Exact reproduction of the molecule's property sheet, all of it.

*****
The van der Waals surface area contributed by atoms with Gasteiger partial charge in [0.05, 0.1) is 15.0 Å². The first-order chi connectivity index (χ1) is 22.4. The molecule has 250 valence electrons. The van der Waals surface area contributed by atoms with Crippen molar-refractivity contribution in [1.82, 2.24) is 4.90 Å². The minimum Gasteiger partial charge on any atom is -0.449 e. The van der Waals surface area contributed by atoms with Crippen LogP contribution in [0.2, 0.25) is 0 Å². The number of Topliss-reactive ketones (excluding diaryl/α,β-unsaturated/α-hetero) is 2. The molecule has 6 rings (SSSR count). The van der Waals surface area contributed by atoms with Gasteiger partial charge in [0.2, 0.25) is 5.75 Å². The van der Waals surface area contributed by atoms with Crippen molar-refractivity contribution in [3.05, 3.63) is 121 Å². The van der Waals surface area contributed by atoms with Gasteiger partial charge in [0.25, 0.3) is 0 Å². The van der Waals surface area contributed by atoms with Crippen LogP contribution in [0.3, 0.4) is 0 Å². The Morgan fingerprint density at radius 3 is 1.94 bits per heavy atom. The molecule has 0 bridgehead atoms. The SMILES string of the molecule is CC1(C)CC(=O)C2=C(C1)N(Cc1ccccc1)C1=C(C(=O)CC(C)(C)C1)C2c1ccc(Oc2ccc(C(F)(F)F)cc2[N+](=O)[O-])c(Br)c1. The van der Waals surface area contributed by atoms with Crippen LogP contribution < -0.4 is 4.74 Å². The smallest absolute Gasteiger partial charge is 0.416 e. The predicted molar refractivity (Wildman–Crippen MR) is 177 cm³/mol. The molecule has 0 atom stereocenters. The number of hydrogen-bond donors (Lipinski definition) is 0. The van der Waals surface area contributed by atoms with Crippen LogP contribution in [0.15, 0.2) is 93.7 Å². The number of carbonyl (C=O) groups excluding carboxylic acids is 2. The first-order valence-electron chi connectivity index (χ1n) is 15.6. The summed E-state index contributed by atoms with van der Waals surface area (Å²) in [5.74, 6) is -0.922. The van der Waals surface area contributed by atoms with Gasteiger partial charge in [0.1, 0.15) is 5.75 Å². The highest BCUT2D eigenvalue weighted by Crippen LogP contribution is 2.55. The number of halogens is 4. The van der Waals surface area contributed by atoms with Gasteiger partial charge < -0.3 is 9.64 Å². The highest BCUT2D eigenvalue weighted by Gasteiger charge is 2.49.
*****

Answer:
The van der Waals surface area contributed by atoms with Gasteiger partial charge in [0.05, 0.1) is 15.0 Å². The first-order chi connectivity index (χ1) is 22.4. The molecule has 250 valence electrons. The van der Waals surface area contributed by atoms with Crippen molar-refractivity contribution in [1.82, 2.24) is 4.90 Å². The minimum Gasteiger partial charge on any atom is -0.449 e. The van der Waals surface area contributed by atoms with Crippen LogP contribution in [0.2, 0.25) is 0 Å². The number of Topliss-reactive ketones (excluding diaryl/α,β-unsaturated/α-hetero) is 2. The molecule has 6 rings (SSSR count). The van der Waals surface area contributed by atoms with Gasteiger partial charge in [0.2, 0.25) is 5.75 Å². The van der Waals surface area contributed by atoms with Crippen molar-refractivity contribution in [3.05, 3.63) is 121 Å². The van der Waals surface area contributed by atoms with Gasteiger partial charge in [0.25, 0.3) is 0 Å². The van der Waals surface area contributed by atoms with Crippen LogP contribution in [0.3, 0.4) is 0 Å². The Morgan fingerprint density at radius 3 is 1.94 bits per heavy atom. The molecule has 0 bridgehead atoms. The SMILES string of the molecule is CC1(C)CC(=O)C2=C(C1)N(Cc1ccccc1)C1=C(C(=O)CC(C)(C)C1)C2c1ccc(Oc2ccc(C(F)(F)F)cc2[N+](=O)[O-])c(Br)c1. The van der Waals surface area contributed by atoms with Crippen LogP contribution < -0.4 is 4.74 Å². The smallest absolute Gasteiger partial charge is 0.416 e. The predicted molar refractivity (Wildman–Crippen MR) is 177 cm³/mol. The molecule has 0 atom stereocenters. The number of hydrogen-bond donors (Lipinski definition) is 0. The van der Waals surface area contributed by atoms with Crippen LogP contribution in [0.15, 0.2) is 93.7 Å². The number of carbonyl (C=O) groups excluding carboxylic acids is 2. The first-order valence-electron chi connectivity index (χ1n) is 15.6. The summed E-state index contributed by atoms with van der Waals surface area (Å²) in [5.74, 6) is -0.922. The van der Waals surface area contributed by atoms with Gasteiger partial charge in [0.1, 0.15) is 5.75 Å². The highest BCUT2D eigenvalue weighted by Crippen LogP contribution is 2.55. The number of halogens is 4. The van der Waals surface area contributed by atoms with Gasteiger partial charge < -0.3 is 9.64 Å². The highest BCUT2D eigenvalue weighted by Gasteiger charge is 2.49.